The common theme with both these waters is that they are close to the River Wye trade routes and civilisation, so the fish were originally stocked for food.
Pant-Y-Llyn, however, is a quarter-mile above sea level and brings a new meaning to the word remote. It’s a very odd place to put your larder, unless the monks of Wales happen to be part man, part mountain goat!
“The other thing is that most corrie lakes are similar,” Adam explained. “They are crystal clear with a smattering of weed and hold trout – if anything – due to their cold nature.
“Last winter, the W&U offices at Llanstephan, recorded temperatures of minus 17, so up here it must have been minus 20 at least. Yet, these carp survived!
“I’m not sure if these fish are 100 per cent wildies or an ancient hybrid of wildie and king carp, but whatever the reason, they are not just surviving, they’re thriving.”
The way forward…
Unlike most carp lakes, where one set of banksticks come out and another set get pushed into the same holes moments later, Pant-Y-Llyn very rarely sees fisherman. The fish are hardly educated to the ways of anglers.
That said, neither are they suicidal. Years of eeking out an existence feeding on various aquatic bugs, grubs and the millions of minnows that also reside in the lake, means they don’t know what anglers’ bait is.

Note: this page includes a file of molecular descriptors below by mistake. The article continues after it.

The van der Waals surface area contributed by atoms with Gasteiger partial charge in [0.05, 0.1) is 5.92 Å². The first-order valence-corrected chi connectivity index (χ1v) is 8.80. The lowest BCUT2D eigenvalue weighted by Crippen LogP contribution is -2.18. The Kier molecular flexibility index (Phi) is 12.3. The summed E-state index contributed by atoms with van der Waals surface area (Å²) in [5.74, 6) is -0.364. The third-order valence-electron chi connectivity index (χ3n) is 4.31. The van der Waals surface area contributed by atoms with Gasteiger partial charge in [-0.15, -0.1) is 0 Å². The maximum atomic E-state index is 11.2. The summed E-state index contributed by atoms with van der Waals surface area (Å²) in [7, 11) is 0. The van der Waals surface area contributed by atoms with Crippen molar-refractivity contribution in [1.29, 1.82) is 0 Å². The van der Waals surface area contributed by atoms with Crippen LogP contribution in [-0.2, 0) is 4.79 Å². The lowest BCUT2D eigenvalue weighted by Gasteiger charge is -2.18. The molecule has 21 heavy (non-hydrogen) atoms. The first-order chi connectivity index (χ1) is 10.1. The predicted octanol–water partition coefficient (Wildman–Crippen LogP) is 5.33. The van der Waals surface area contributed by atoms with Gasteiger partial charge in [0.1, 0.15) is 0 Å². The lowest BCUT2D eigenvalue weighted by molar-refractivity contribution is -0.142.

Another problem was that with no catch returns for a couple of years and following one of the coldest winters on record, would the fish still be there?
With plenty of marginal weed around the lake, the first job for our visiting piscator was to put bait in a few areas, then spend some time walking around, watching for fish.
The first trip yielded a big fat zero.
The second time Adam visited his footfalls spooked a couple of fish, kiting out from the margins creating a decent bow wave as they went.
Putting in the usual carping suspects – hemp and corn – Adam found that some of his corn had disappeared during the day, another sign that fish were still around and better still, they were prepared to feed on his baits.
Although he fished the float on the day we joined him, the first time he fished Pant-Y-Llyn, he did it using standard barbel rods and leger weights.
He also brought along good friend and angling journalist Nigel Botherway.
Targeting the area where a stream joins, the lads laid a carpet of halibut pellets, hemp and corn, then fished PVA bags over the top.
“The interesting thing was I fished large fist-sized bags while Nigel used tiny grape-sized bags of pellet,” Adam said. “Nigel had two fish in two casts and I was biteless for more than an hour.”
As soon as Adam started using the small bags, he too started to catch. The fish wanted food, but too much in one area seemed to spook them.